Opinion: Seniors need to stop ridiculing each other over colleges


Anna Wilkinson

This year’s seniors are listening more to their envious thoughts when reacting to their peers’ college decisions.

“I would literally die if I went to that school.”

“Of course you got in; it’s so easy to get in there!”

“I still can’t believe you would go to a school like that.”

Comments like this continuously prove that this year’s seniors have few boundaries and are immature regarding college applications and decisions.

One of the reasons we create this toxic environment is because we have been brought up in such a competitive environment that we are incapable of feeling happy for each other without feeling threatened. So, when we tell each other about our college application processes, we are faced with judgment and invalidation. 

For the past four years, my family members have obsessively asked about the schools I am interested in, but it wasn’t until this year that I noticed the trend continued, but with my classmates. Since college applications are most seniors’ top priority right now, it is all we ever talk about, and so far, I’ve only been met with negative responses when the topic comes up. 

I have experienced this negativity indirectly and directly. Most of the time, judgmental comments about where someone is going to school or wants to go are uttered after they leave the room. Some seniors who consider themselves superior to others tend to ridicule those going to party schools or committed to sports. Since party schools are seen as less educational or “worthy” in our bubble society, people attending them are assumed to be simple-minded. Another example of this superiority complex is directed towards seniors committed to sports, as they are believed not to have earned their spots in the academic sense. While neither of these assumptions is necessarily accurate, we get caught up in everyone else’s decisions to distract us from our own and protect our egos.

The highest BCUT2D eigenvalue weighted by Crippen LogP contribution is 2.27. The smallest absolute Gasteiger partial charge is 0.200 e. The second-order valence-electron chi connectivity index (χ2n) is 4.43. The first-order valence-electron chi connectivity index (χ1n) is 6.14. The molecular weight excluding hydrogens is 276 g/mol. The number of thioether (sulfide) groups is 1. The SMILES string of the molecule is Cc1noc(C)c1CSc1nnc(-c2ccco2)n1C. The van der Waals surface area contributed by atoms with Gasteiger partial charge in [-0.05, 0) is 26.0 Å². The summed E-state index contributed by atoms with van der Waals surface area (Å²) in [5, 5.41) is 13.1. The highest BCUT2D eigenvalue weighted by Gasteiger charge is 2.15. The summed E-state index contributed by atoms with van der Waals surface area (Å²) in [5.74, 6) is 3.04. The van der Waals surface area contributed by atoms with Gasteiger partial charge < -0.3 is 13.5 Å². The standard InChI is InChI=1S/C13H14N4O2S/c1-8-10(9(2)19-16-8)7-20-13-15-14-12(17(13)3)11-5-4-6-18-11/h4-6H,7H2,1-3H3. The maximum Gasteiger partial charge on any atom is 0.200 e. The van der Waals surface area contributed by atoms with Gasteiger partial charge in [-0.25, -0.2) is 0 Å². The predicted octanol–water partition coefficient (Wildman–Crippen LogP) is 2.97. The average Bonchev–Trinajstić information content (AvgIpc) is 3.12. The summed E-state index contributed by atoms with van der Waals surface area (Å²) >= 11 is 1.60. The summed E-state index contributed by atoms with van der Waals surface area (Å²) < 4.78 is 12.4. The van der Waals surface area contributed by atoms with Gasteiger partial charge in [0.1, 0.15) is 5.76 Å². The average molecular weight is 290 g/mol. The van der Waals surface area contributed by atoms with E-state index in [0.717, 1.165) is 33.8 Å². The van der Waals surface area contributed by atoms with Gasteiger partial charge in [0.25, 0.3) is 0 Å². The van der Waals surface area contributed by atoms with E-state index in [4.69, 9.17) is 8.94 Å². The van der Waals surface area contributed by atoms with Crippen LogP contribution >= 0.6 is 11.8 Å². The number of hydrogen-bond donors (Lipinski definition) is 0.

I notice this environment thriving in my more competitive and Advanced Placement (AP) classes. Since we are all trying to be at the top of our class, our first reaction is anger when someone achieves something we want. When someone is admitted to a school that we want to go to, our first reaction is to be jealous of them and minimize their success with our ignorant comments. This is not to say that we are incapable of feeling happy for others. Still, since we have been integrated into such a competitive environment, it makes it much more difficult to only feel happiness without being accompanied by envy.

This year’s seniors are so stressed and caught up in their applications they don’t think of the ramifications of their words. Too often, I hear people being taunted for their school choices because our community has decided certain schools aren’t up to our standards. For example, many people who applied to the University of Oregon have been accepted, as the school has rolling admissions. When people in my classes have mentioned getting accepted, they are met with pity and comments like, “It is not that bad of a school,” proving again that we are incapable of simply being happy for one another.

I predict that when decisions come out, the environment around the senior class will only grow more toxic. Students will not be happy for each other if someone gets into a school they are rejected from. These jealous feelings will bubble up and will cause a divide in the graduating class.

Now some may argue that seniors shouldn’t bottle up these feelings of envy and anger at the expense of their happiness, and while I agree, I think we as a senior class have a choice to make. Either we continue to allow this poisonous environment to be fostered, or we create a new, genuine one where we support each other’s successes, even if we lose. So, even if your goal is to get into a competitive school, it is essential to remember that not everyone else’s goals will align with yours. So while someone may be celebrating something you would be embarrassed about, take a step back and get out of your head.

We don’t have much time left together, and it shouldn’t be spent tearing each other down.